On December 8, Facebook Developer Circles hosted a Summit for developers and startup tech founders at Landmark Event Centre, VI, Lagos, Nigeria. There were free buses to convey people to and from the venue, how nice?

I (Donaldson Okoye) arrived at the venue by 9:45am. Upon arrival, everyone was welcomed with breakfast before the event kicked-off at 10:30am (30 minutes after scheduled time).

Facebook Developer Circles' Lagos Lead—Innocent Amadi—gave the welcome address and introduced the first speaker, Chukwuemeka Afigbo, Head of Developers Program at Facebook.

Chukwuemeka Afigbo speaking at Facebook's Dev Circle Summit in Lagos, Nigeria

Chukwuemeka's speech was titled “What is the Next Big Thing?”.

He gave some insights into financial services and the future of technology in Africa. In his words, “Africa has over 122 million active users of mobile financial services and the future of technology in the continent is Deep Technology”.

Emeka also shared some tips on how to bolster the growth of a tech ecosystem. They are: innovate, empower, and advocate.

First, Innovate. He advised that developers and founders alike, need to start looking for local problems that affect everyday living. Rather than copying ideas from the western world.

Listening with rapt attention

He gave an example of Olho do Dono---a startup that helps to weigh a cow by taking a snapshot of the cow while the cow is running.

Secondly, empower. He argued that startups need to empower communities. According to him, Facebook PyTorch is making 5.92 billion language translations per day. He said, "A thriving technology ecosystem is good for Africa, good for the World and good for Facebook".

Tying point one and two together, he said “to innovate means to create value” and ecosystem builders would need to leverage that value to empower others in the community.

Lastly, Advocate. We need to advocate with our voice and engage regulators.

He ended his speech by answering his previously asked question “What is the next big thing?”—Community.

Prosper Otemuyiwa

Up next on stage was popular Nigerian Developer Advocate, Prosper Otemuyiwa.

Prosper spoke on bridging the gap between developers and the start-up ecosystem in Nigeria.

He argued that although there are a lot of developer communities in Nigeria, many developers are disconnected from the start-up ecosystem.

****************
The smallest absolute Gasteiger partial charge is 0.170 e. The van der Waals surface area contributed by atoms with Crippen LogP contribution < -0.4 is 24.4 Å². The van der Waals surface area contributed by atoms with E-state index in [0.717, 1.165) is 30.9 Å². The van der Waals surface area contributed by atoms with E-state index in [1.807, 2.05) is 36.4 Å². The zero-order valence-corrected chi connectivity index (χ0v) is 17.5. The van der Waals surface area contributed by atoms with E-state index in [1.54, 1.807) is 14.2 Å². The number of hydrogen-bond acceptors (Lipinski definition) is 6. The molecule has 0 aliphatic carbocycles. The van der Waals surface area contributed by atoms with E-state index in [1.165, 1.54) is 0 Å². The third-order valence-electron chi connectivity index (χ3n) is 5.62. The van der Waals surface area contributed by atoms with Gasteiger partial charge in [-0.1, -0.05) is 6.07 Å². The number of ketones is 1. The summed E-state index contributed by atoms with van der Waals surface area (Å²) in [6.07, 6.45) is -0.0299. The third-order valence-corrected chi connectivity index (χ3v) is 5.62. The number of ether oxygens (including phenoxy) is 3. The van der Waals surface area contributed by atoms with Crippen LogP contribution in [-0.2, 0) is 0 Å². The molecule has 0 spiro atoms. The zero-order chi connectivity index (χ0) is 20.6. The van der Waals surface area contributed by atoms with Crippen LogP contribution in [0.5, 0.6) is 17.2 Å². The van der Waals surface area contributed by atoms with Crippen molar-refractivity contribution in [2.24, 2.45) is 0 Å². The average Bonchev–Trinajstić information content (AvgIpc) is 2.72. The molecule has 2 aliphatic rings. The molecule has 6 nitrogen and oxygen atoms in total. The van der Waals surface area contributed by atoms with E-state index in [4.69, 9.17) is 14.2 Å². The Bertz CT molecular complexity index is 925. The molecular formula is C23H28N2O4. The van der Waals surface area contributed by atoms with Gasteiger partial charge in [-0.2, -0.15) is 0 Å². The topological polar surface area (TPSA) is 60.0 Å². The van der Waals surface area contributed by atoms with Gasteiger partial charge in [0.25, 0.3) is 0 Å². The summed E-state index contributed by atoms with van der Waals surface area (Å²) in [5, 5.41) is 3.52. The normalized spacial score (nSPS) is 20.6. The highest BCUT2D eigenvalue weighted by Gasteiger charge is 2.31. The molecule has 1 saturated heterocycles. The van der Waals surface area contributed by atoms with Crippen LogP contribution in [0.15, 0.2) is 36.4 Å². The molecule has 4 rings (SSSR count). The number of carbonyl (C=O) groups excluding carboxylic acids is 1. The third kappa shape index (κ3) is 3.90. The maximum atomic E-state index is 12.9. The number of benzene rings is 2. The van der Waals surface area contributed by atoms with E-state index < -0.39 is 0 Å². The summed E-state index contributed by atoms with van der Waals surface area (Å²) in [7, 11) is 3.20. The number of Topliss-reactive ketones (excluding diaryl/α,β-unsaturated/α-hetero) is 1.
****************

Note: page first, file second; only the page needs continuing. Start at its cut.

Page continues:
Startups would need to get more involved with the developer ecosystem to effectively tackle the problem of insufficient technical talent in the country, he submitted.

Prosper admonished startups and founders to attend developer events as that increases their chances of finding the developer talents to work with.  Also, he stressed the need for more Andela-type startups that train developers thereby increasing the pool of skilled talent in the country.

To wrap up his talk, he encouraged both startups and developers to involve themselves with “Open source-ry”, as it presents a great way to be visible while building a global portfolio.

After Prosper’s talk, there was a panel session. And then a breakout session for Developers and Startups.

Panelist at the FB Dev Summit

In the startup track, Proud Dzambukira—Strategic Partner for Facebook Products Middle East And Africa—was the first to speak FB Products for SSA.  He spoke on how Facebook has been creating platforms for businesses to grow like APIs for Messenger, so businesses can now embed a chat app to their core IT platform without having to build or buy a customer relationship management tool. He also mentioned that Founders could take advantage of the FBStart Accelerator program to enable them to grow and scale with Facebook’s resources.

Then, Chisom Obi-Okoye who works with the marketing team at Facebook spoke on how Facebook Pages help to strategically position businesses online.

Following Chisom was Funmi Badejo—account manager for Instagram UK and Ireland—who spoke on how Instagram could help grow businesses.

Facebook office hours with Funmi Badejo

Then Emmanuel Quartey of Paystack came up and spoke on how Paystack leverage on Customer Success for growth. He said one of the things that have helped Paystack get to where they are today, is their superseding concern for customers (merchants) growth. He hinted on Paystack’s resolve to launch in more African countries next year, spreading the goodness of seamless payments across the continent.

Afterwards, some attending startups were invited for office hours with the Facebook team.

The programme came to a close with group photographs and an opportunity to meet with the guests.


Photos Credit: Mavin Ogah.